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Policy issues concerning Housing

A publication on Social Housing in Ireland 2019 – Analysis of the Housing Assistance Payment (HAP) Scheme released by the CSO in November 2020 indicates that some 57,630 households in need of social housing were accommodated in the private rented sector by the end of 2019. Social Justice Ireland has long-argued that this is not a sustainable housing model for low income households, given the recent volatility in the private rented sector, and continues to call on Government to increase the stock of social housing to 20 per cent of total housing stock by the year 2030.

Budget 2021 saw a regrettable extension of the Help to Buy Scheme. Here, Social Justice Ireland takes a look at the numbers and why this Scheme is regressive.

Despite a significant allocation of over €3 billion to Housing in Budget 2021, the same old policies provide little public housing.

The provision of adequate and appropriate accommodation should be a key element of a new Social Contract. Here we look at how Budget 2021 could begin the process of a new, sustainable, housing strategy.

As housing policy continues on an increasingly private pathway, more of us are accommodated through the private rented sector.  We need to redesign this sector to reflect its increasing use a tenure of choice and necessity to protect the rights of tenants and to make it more affordable.  We need to uncouple our basic housing need from the boom-bust cycle of the property market.  One mechanism to address affordability is to introduce a cost rental system to scale.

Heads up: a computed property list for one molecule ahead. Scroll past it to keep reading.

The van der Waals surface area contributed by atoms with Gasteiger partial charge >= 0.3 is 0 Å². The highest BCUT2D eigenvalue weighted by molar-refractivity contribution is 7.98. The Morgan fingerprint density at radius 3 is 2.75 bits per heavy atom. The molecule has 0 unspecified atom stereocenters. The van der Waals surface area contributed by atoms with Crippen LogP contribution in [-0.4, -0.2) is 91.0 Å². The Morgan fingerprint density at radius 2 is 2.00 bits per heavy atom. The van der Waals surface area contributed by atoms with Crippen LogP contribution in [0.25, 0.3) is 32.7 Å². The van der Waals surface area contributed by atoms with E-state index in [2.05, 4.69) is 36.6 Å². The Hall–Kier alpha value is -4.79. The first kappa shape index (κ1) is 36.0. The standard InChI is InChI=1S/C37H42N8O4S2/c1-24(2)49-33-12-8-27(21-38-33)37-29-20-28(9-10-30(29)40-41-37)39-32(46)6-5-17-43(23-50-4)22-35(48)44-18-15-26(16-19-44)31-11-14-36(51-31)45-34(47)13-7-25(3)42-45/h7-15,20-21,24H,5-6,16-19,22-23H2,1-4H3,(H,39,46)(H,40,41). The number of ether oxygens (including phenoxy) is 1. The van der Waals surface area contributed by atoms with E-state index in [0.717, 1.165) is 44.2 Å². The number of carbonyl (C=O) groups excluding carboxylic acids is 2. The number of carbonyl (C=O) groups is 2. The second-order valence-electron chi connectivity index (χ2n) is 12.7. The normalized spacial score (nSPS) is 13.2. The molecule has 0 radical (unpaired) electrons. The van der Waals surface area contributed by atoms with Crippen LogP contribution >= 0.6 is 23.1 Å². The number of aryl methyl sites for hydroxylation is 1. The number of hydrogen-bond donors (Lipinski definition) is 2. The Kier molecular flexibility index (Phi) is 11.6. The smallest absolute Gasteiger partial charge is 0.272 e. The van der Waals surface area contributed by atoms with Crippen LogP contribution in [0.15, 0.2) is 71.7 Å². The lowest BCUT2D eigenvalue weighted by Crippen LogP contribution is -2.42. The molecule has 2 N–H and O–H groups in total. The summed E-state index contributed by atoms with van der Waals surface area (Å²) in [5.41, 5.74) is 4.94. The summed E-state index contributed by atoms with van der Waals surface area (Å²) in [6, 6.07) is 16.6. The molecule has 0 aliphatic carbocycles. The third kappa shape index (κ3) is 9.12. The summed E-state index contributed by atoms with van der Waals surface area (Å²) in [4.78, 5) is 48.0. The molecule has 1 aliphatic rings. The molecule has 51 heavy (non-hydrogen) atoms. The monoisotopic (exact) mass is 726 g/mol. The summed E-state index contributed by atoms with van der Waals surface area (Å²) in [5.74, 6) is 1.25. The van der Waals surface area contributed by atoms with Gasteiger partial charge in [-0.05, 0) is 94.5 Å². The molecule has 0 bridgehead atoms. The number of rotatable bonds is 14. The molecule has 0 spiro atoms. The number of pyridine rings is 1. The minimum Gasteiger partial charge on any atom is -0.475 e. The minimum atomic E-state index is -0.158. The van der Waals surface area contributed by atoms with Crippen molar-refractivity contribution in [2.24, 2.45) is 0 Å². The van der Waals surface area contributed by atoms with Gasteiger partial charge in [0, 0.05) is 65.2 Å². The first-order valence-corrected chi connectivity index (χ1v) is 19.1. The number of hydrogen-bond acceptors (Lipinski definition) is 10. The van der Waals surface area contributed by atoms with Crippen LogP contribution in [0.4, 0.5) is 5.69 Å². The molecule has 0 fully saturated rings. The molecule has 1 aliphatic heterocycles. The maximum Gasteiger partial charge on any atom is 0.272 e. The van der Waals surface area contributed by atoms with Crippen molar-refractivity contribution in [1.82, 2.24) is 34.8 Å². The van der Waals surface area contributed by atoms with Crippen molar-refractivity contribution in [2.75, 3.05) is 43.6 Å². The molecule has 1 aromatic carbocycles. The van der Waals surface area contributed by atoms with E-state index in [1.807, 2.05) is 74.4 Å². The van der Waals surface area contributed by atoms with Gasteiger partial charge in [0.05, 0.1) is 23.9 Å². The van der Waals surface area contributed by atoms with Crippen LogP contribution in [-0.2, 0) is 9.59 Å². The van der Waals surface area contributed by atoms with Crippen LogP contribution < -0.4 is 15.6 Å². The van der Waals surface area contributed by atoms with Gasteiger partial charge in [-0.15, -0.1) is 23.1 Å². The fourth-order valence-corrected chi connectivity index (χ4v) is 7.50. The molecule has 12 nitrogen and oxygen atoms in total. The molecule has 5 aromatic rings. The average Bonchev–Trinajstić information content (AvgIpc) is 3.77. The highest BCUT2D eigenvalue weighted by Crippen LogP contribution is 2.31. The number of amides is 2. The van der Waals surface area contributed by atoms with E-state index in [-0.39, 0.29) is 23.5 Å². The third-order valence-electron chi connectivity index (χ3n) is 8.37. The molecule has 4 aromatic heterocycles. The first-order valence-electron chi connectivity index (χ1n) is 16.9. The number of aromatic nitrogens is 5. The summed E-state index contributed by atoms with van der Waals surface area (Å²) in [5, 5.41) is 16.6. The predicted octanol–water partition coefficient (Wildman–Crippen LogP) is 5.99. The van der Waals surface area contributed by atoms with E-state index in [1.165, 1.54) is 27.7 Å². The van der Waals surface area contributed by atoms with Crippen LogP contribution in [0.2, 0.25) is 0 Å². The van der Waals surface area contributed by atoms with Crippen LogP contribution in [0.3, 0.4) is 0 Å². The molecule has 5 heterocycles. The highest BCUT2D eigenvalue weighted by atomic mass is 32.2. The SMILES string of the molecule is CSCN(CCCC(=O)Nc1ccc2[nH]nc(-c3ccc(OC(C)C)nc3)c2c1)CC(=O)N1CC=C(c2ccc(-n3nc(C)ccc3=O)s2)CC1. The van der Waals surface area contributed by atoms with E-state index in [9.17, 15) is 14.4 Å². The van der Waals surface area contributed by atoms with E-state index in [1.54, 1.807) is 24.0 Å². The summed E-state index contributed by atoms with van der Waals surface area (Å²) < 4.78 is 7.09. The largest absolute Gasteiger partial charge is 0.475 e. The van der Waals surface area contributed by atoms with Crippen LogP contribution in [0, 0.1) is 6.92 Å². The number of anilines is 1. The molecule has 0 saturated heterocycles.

According to the Social Housing Needs Assessments 2019, published in December 2019, there were 68,693 households on the waiting list for social housing, presenting as a decrease of 4.4 per cent on the previous year.  However, the truth is that the housing crisis is worsening as Government continues to look to the private sector for solutions. Time to set a new social housing target of 20 per cent of all housing stock.

Housing in Ireland has been mired in controversy for decades – from tenement slums to planning irregularities, and from substandard housing to the institutionalisation of households in emergency accommodation and Direct Provision.  Social Justice Ireland has previously advocated for a 5-Pillar Framework for a new Social Contract.  These Pillars are a Vibrant Economy; Decent Services and Infrastructure; Just Taxation; Good Governance; and Sustainability.  In this article, we explore what those five Pillars might contain in the context of housing, as an example.

Ireland and much of the rest of the world is facing into a major economic recession as a result of the coronavirus pandemic. The circumstances and causes of this recession are very different from those that caused the recession in 2008/2009, but there are still lessons that can and should be learned. One of those lessons relates to government’s fiscal response. Faced with a recession that will exceed any in living memory, government must act on a scale that exceeds anything implemented during the financial crisis of a decade ago.

The most pressing piece of health advice, apart from washing your hands, to come out of the COVID-19 pandemic is the need for social distancing.  But for thousands of people living in emergency homeless accommodation, Direct Provision, refuges and Travellers living in cramped conditions, social distancing just isn’t an option.  The announcement yesterday of 650 spaces being made available is a welcome step, but doesn’t go nearly far enough.  There are over 245,000 vacant properties across Ireland.  Property website Daft.ie reported a 13% increase in rental advertisements this month.  Now is the time to utilise emergency powers and #MoveTheVulnerableOut.

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